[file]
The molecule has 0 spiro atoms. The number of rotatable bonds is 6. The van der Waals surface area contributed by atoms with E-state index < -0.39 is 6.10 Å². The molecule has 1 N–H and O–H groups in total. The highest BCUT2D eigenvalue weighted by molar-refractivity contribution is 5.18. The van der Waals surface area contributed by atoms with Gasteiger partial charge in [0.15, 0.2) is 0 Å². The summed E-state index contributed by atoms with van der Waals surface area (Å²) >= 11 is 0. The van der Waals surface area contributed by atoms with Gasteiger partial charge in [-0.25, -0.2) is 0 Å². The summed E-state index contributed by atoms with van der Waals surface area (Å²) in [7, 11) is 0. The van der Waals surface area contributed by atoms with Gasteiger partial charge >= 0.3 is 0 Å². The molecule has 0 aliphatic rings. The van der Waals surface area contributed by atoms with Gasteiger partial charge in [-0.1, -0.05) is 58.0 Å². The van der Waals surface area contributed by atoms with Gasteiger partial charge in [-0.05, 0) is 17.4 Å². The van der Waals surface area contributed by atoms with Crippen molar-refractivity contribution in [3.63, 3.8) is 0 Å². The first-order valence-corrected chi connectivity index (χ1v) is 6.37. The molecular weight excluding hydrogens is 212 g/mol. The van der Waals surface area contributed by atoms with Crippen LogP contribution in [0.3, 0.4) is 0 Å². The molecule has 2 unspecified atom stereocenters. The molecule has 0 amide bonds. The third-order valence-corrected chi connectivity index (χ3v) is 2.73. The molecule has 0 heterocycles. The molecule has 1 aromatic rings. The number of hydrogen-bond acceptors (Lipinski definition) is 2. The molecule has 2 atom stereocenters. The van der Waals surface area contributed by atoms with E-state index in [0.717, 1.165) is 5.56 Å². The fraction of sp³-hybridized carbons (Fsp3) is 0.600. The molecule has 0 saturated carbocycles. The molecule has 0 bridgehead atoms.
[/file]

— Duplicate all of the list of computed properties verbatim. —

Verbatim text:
The molecule has 0 spiro atoms. The number of rotatable bonds is 6. The van der Waals surface area contributed by atoms with E-state index < -0.39 is 6.10 Å². The molecule has 1 N–H and O–H groups in total. The highest BCUT2D eigenvalue weighted by molar-refractivity contribution is 5.18. The van der Waals surface area contributed by atoms with Gasteiger partial charge in [0.15, 0.2) is 0 Å². The summed E-state index contributed by atoms with van der Waals surface area (Å²) >= 11 is 0. The van der Waals surface area contributed by atoms with Gasteiger partial charge in [-0.25, -0.2) is 0 Å². The summed E-state index contributed by atoms with van der Waals surface area (Å²) in [7, 11) is 0. The van der Waals surface area contributed by atoms with Gasteiger partial charge >= 0.3 is 0 Å². The molecule has 0 aliphatic rings. The van der Waals surface area contributed by atoms with Gasteiger partial charge in [-0.1, -0.05) is 58.0 Å². The van der Waals surface area contributed by atoms with Gasteiger partial charge in [-0.05, 0) is 17.4 Å². The van der Waals surface area contributed by atoms with Crippen molar-refractivity contribution in [3.63, 3.8) is 0 Å². The first-order valence-corrected chi connectivity index (χ1v) is 6.37. The molecular weight excluding hydrogens is 212 g/mol. The van der Waals surface area contributed by atoms with Crippen LogP contribution in [0.3, 0.4) is 0 Å². The molecule has 2 unspecified atom stereocenters. The molecule has 0 amide bonds. The third-order valence-corrected chi connectivity index (χ3v) is 2.73. The molecule has 0 heterocycles. The molecule has 1 aromatic rings. The number of hydrogen-bond acceptors (Lipinski definition) is 2. The molecule has 2 atom stereocenters. The van der Waals surface area contributed by atoms with E-state index in [0.717, 1.165) is 5.56 Å². The fraction of sp³-hybridized carbons (Fsp3) is 0.600. The molecule has 0 saturated carbocycles. The molecule has 0 bridgehead atoms.